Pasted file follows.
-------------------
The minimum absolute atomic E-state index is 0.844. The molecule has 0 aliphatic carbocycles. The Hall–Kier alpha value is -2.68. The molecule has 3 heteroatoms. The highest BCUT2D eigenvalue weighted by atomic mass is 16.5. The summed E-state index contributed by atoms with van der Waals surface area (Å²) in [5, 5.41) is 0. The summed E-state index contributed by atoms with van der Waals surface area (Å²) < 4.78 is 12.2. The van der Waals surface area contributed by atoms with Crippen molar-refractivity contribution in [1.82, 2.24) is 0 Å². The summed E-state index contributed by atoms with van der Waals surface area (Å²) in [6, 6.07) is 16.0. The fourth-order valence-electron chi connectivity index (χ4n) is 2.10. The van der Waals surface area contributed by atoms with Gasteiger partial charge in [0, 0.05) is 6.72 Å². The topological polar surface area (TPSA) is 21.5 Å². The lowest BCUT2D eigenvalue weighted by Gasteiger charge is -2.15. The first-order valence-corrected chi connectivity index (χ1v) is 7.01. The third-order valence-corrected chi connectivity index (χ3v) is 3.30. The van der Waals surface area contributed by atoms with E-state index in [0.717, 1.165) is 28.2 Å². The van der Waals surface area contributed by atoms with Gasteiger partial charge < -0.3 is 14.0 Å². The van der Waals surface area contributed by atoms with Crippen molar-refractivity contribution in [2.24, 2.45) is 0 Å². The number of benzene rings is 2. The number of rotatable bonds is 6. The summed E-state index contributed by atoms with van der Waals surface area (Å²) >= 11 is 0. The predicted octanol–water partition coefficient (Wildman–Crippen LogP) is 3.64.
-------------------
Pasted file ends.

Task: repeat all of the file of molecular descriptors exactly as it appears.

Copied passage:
The minimum absolute atomic E-state index is 0.844. The molecule has 0 aliphatic carbocycles. The Hall–Kier alpha value is -2.68. The molecule has 3 heteroatoms. The highest BCUT2D eigenvalue weighted by atomic mass is 16.5. The summed E-state index contributed by atoms with van der Waals surface area (Å²) in [5, 5.41) is 0. The summed E-state index contributed by atoms with van der Waals surface area (Å²) < 4.78 is 12.2. The van der Waals surface area contributed by atoms with Crippen molar-refractivity contribution in [1.82, 2.24) is 0 Å². The summed E-state index contributed by atoms with van der Waals surface area (Å²) in [6, 6.07) is 16.0. The fourth-order valence-electron chi connectivity index (χ4n) is 2.10. The van der Waals surface area contributed by atoms with Gasteiger partial charge in [0, 0.05) is 6.72 Å². The topological polar surface area (TPSA) is 21.5 Å². The lowest BCUT2D eigenvalue weighted by Gasteiger charge is -2.15. The first-order valence-corrected chi connectivity index (χ1v) is 7.01. The third-order valence-corrected chi connectivity index (χ3v) is 3.30. The van der Waals surface area contributed by atoms with E-state index in [0.717, 1.165) is 28.2 Å². The van der Waals surface area contributed by atoms with Gasteiger partial charge < -0.3 is 14.0 Å². The van der Waals surface area contributed by atoms with Crippen molar-refractivity contribution in [2.24, 2.45) is 0 Å². The number of benzene rings is 2. The number of rotatable bonds is 6. The summed E-state index contributed by atoms with van der Waals surface area (Å²) >= 11 is 0. The predicted octanol–water partition coefficient (Wildman–Crippen LogP) is 3.64.